2. The tester has tested the car wrongly for one reason or another, I am assuming he had a good tug on the lever though little effort will be needed to provide a reading suitable for a test pass! A brake test roller can rotate each wheel independently, and in the event that the tester rotates one wheel at a time rather than both together then the prop will spin until the handbrake is applied at which point the prop/transmission will stop spinning as the handbrake bites and the differential in the car will cause the opposite wheel to spin in the opposite direction of travel showing little if any brake effort. It is worth noting that the same could effectively happen if there was a broken differential or half-shaft in the rear axle, though you would then need the diff-lock engaged in order to drive the car.

The X-brake, when correctly fitted and adjusted, can hold a fully laden Landrover Defender 130 with a fully laden 3500kg trailer on a 45° slope. I forget the exact figure but that weighs in at something around 7 tonnes.

HTH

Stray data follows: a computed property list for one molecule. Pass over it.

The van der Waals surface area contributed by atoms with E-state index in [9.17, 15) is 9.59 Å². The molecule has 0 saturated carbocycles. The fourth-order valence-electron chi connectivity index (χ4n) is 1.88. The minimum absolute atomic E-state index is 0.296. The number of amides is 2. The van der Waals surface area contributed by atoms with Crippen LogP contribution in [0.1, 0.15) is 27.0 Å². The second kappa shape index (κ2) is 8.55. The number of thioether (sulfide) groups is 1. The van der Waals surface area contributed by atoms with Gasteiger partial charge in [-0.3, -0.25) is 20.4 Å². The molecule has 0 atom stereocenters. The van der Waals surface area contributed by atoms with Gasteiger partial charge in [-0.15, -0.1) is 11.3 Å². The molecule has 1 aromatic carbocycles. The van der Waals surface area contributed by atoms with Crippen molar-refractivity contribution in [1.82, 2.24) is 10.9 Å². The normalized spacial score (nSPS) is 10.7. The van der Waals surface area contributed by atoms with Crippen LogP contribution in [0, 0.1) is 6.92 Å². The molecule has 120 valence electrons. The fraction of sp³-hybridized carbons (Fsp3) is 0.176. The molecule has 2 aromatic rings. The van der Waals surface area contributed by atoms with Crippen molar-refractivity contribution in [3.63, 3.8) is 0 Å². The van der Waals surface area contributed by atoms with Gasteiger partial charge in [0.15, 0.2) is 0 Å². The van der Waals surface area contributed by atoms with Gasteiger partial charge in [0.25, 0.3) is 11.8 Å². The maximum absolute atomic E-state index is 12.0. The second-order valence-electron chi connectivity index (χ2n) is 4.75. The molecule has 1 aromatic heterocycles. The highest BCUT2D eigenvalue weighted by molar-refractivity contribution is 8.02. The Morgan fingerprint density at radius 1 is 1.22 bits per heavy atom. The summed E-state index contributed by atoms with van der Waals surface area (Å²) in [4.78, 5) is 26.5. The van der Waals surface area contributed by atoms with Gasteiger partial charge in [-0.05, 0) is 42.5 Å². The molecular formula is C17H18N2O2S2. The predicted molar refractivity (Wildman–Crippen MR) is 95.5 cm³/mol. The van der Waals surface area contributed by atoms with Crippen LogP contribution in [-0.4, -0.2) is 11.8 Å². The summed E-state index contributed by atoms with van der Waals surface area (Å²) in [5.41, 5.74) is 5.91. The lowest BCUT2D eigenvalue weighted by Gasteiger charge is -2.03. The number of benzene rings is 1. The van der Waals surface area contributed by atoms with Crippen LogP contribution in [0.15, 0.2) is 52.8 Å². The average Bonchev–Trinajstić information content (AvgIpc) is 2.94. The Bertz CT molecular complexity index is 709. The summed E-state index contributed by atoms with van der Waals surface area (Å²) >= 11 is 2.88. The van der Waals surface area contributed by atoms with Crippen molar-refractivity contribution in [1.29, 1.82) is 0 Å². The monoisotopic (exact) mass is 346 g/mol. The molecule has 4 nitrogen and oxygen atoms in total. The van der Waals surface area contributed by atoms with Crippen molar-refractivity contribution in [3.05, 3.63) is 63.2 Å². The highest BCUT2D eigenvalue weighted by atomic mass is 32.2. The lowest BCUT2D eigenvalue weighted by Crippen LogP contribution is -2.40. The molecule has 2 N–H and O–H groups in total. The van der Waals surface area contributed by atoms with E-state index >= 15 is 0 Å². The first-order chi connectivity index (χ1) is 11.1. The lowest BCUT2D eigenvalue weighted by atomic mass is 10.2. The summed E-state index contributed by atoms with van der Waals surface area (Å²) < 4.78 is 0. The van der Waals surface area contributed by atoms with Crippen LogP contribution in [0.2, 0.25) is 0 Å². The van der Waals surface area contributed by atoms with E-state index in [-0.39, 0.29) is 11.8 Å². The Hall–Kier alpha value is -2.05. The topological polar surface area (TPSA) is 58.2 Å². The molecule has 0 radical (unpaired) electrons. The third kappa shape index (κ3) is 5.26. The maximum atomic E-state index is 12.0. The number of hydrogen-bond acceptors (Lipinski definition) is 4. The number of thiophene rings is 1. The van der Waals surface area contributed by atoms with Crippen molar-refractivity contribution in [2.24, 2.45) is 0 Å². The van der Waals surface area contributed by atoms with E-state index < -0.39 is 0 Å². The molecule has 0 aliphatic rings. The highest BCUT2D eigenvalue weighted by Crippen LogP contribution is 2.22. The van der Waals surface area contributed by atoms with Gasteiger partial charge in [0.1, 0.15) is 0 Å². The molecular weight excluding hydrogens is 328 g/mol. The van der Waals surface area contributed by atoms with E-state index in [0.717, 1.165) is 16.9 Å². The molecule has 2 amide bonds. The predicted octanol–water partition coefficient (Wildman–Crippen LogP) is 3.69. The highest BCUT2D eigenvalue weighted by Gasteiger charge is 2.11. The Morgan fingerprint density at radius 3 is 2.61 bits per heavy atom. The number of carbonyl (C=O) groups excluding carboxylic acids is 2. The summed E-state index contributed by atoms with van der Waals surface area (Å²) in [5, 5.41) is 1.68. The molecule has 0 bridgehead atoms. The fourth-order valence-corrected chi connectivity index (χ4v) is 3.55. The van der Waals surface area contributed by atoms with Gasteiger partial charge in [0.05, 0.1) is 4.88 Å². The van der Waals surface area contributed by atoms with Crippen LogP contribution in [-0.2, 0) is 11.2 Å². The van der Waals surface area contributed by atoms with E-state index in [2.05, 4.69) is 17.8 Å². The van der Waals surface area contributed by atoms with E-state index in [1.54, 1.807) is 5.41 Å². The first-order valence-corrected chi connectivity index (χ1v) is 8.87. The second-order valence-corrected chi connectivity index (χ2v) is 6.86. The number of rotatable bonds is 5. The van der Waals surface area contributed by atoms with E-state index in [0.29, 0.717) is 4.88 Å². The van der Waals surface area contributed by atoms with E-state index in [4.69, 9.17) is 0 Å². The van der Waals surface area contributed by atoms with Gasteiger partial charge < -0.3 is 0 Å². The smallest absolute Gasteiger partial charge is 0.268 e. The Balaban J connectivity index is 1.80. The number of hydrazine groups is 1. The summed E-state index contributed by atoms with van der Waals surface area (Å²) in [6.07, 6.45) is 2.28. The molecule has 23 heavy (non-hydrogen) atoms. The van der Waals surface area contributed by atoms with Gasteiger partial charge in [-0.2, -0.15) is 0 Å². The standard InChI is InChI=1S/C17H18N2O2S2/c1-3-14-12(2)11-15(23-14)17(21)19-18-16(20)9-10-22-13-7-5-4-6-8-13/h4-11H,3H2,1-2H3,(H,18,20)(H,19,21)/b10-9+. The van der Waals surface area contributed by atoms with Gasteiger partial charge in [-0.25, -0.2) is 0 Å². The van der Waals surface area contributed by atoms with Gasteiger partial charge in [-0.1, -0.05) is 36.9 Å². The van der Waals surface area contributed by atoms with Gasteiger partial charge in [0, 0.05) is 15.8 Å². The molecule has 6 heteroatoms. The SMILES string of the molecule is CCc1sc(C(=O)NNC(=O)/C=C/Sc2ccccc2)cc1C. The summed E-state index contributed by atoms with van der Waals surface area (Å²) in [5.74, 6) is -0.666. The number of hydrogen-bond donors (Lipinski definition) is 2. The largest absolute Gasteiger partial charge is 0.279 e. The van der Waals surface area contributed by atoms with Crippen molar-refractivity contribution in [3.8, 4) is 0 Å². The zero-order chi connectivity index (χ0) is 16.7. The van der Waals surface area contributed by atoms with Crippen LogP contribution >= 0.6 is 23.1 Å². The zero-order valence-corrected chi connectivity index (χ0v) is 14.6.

Chris

Occasional X-eng'er

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Ye fair enough, i'm just saying make sure it IS working correctly before getting on the phone to VOSA etc...

Most MOT testers are familiar enough with their equipment to recognise when something thats perfectly fine has failed because of the equipment being stupid, as happened with the brakes on our A4 at its last MOT.

If you got VOSA involved and when Mr VOSA inspects the car it fails because the handbrake isnt working correctly, you'd have a bit of a red face...

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If the car were presented for the MOT with the diff-lock engaged it would presumably have to be tested as such and not put on the rollers... ;) This is of course not the ideal solution to the OPs current issue, more of a 'workround' solution. :)

Chris